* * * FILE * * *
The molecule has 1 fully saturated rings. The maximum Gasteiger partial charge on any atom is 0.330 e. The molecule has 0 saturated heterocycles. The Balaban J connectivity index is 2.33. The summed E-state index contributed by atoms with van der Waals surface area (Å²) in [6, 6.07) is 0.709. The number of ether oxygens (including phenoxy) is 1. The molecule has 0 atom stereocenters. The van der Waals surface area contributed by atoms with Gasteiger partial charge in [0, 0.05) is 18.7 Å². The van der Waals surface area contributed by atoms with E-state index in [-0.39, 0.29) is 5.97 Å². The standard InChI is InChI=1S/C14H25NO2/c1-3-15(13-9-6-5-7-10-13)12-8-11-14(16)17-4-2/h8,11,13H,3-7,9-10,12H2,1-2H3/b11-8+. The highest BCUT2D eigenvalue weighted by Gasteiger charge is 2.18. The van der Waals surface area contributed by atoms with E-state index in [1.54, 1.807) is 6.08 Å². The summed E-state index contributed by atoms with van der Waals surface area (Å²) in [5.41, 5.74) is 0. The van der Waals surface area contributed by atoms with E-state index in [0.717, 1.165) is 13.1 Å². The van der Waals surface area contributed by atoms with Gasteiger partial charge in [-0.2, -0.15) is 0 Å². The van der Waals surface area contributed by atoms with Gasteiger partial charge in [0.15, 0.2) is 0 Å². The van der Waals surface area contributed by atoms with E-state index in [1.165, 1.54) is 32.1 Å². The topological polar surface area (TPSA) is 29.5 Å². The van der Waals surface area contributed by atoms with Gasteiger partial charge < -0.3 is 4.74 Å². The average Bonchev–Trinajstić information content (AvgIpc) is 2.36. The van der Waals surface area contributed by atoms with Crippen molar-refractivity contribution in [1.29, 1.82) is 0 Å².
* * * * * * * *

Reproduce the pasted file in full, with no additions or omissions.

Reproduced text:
The molecule has 1 fully saturated rings. The maximum Gasteiger partial charge on any atom is 0.330 e. The molecule has 0 saturated heterocycles. The Balaban J connectivity index is 2.33. The summed E-state index contributed by atoms with van der Waals surface area (Å²) in [6, 6.07) is 0.709. The number of ether oxygens (including phenoxy) is 1. The molecule has 0 atom stereocenters. The van der Waals surface area contributed by atoms with Gasteiger partial charge in [0, 0.05) is 18.7 Å². The van der Waals surface area contributed by atoms with E-state index in [-0.39, 0.29) is 5.97 Å². The standard InChI is InChI=1S/C14H25NO2/c1-3-15(13-9-6-5-7-10-13)12-8-11-14(16)17-4-2/h8,11,13H,3-7,9-10,12H2,1-2H3/b11-8+. The highest BCUT2D eigenvalue weighted by Gasteiger charge is 2.18. The van der Waals surface area contributed by atoms with E-state index in [1.54, 1.807) is 6.08 Å². The summed E-state index contributed by atoms with van der Waals surface area (Å²) in [5.41, 5.74) is 0. The van der Waals surface area contributed by atoms with E-state index in [0.717, 1.165) is 13.1 Å². The van der Waals surface area contributed by atoms with Gasteiger partial charge in [-0.2, -0.15) is 0 Å². The van der Waals surface area contributed by atoms with Gasteiger partial charge in [0.15, 0.2) is 0 Å². The van der Waals surface area contributed by atoms with E-state index in [1.165, 1.54) is 32.1 Å². The topological polar surface area (TPSA) is 29.5 Å². The van der Waals surface area contributed by atoms with Gasteiger partial charge < -0.3 is 4.74 Å². The average Bonchev–Trinajstić information content (AvgIpc) is 2.36. The van der Waals surface area contributed by atoms with Crippen molar-refractivity contribution in [1.29, 1.82) is 0 Å².